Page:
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The Korean Journal of Critical Care Medicine > Volume 26(3); 2011 > Article
The Korean Journal of Critical Care Medicine 2011;26(3): 162-170.
doi: https://doi.org/10.4266/kjccm.2011.26.3.162
2009 인플루엔자 A (H1N1) 대유행 시기의 지역사회폐렴의 원인에 따른 중증도의 차이
서울특별시 서울의료원 내과
Clinical Features of Hospitalized Patients with Community Acquired Pneumonia during 2009 Influenza A (H1N1) Pandemic
Myung Jae Yun, Seong Tae Lee, Hye Jin Oh, Seung June Lee, Sook Hee Song, In Sohn, Jae Phil Choi, Su Hyun Kim
Department of Internal Medicine, Seoul Medical Center, Seoul, Korea. sammy7597@naver.com
BACKGROUND: A new influenza A(H1N1) virus emerged and spread globally in 2009, and the rapid progression of pneumonia often required ICU care. We describe the cause analysis and clinical aspects of community acquired pneumonia during the period of the pandemic H1N1 influenza A. METHODS: We reviewed the medical records of 48 adult cases of community acquired pneumonia in which patients were admitted to a public health hospital in Seoul from August to November in 2009. The patients had confirmed H1N1 influenza A based on RT-PCR assay. RESULTS: Thirteen cases of the 48 (27.1%) were 2009 H1N1 RT-PCR positive patients and three (6.3%) of these cases were mixed viral and bacterial pneumonia patients. The mean age was younger and the PSI score was lower in H1N1 patients. Chest radiographic findings of ground glass opacity and interstitial marking were remarkable in H1N1 patients. Major complication events with ICU care or death occurred in 23.1% of the H1N1 positive group and 48.6% of the H1N1 negative group (p=0.202). The major complication group of H1N1 patients had a higher PSI score, lower platelet count, higher CRP and higher mixed bacterial co-infection. CONCLUSIONS: If patients were younger and showed a radiologic finding of interstitial marking or ground glass opacity, we could consider H1N1 influenza as the cause of community acquired pneumonia. A high PSI score, thrombocytopenia, increased CRP and bacterial co-infection were predictable factors of major complication.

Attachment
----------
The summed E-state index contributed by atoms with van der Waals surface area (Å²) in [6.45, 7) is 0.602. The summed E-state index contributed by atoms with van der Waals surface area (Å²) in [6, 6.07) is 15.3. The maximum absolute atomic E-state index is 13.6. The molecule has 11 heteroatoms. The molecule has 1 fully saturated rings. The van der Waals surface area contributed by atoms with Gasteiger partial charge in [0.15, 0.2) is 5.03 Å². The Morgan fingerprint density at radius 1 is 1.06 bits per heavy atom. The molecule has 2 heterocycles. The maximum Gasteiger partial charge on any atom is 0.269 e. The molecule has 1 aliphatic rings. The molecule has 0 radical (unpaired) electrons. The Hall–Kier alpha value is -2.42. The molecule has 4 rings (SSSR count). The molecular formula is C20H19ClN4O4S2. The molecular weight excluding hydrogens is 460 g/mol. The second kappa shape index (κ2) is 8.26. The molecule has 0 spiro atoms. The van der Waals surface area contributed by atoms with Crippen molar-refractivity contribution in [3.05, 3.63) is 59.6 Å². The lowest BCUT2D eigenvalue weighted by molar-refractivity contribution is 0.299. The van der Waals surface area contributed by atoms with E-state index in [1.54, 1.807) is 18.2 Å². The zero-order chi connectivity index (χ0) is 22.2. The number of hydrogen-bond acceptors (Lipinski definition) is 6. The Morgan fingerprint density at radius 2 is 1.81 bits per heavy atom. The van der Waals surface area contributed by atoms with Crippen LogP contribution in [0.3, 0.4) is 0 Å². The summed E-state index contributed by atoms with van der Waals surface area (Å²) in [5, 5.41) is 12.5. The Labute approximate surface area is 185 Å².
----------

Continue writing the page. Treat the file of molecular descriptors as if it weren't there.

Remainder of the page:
Key Words: 2009 Influenza A (H1N1); community acquired pneumonia
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